Sherlock Holmes and The Alien Abduction
by Phillip Duke
Sherlock Holmes and Doctor Watson are called upon to save the reputation of a wealthy and beautiful lady of high station. A member of her Theosophical Society was abducted under very strange circumstances, and according to his sworn statement, he was forced to provide a semen sample. Holmes immediately seeks an interview with him, but the man is found dead, and cannot be questioned.
There are no signs of violence and no marks on the body, but Holmes investigates, and brilliantly deduces the cause of death. With the death no longer a problem, the authorities are satisfied, scandal is avoided, and the case is closed. But there remains a loose end, regarding the abducted man's speed of transit, and with it, a very disturbing possibility, regarding why he was abducted. Due to the loose end and the disturbing possibility, Sherlock Holmes directs Watson not to publish the case until "a hundred years after my death, when much that is unclear now, will be clear as crystal then."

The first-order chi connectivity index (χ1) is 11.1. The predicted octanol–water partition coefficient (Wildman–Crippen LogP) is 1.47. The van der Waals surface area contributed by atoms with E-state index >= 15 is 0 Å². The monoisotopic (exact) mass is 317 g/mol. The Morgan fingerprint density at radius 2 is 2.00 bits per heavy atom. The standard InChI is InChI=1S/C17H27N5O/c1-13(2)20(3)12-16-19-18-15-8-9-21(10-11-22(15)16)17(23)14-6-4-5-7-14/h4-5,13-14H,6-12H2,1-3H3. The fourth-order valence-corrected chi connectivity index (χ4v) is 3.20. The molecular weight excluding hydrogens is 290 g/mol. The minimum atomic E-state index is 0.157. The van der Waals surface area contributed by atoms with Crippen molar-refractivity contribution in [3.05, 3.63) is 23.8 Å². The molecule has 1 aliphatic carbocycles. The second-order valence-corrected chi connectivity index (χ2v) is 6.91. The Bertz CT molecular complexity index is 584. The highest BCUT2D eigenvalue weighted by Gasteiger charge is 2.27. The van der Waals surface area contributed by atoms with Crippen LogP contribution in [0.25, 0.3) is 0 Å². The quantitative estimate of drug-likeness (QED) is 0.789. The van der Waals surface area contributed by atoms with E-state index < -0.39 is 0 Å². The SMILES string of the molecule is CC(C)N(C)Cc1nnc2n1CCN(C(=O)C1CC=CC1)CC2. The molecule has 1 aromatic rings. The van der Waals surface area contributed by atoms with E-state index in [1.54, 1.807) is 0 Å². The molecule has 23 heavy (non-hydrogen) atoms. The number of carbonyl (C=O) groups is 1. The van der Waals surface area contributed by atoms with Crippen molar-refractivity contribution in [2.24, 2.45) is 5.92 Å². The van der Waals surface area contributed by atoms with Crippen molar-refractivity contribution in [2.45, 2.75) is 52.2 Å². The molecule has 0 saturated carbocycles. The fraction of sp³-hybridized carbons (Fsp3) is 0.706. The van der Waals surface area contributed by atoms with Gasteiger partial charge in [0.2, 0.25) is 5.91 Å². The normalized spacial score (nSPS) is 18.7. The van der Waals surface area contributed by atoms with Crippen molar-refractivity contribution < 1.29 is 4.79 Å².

The case was written up, and consigned to a lock box deep in the Bank of England's vault. Diring the course of two world wars it became lost, but was recently recovered and published. Now, for the first time ever, you can read the previously lost case of Sherlock Holmes and the Alien Abduction. It is doubtful whether any other case was solved more brilliantly by Sherlock Holmes, but with less personal satisfaction to him.
- Kobo, November 2012
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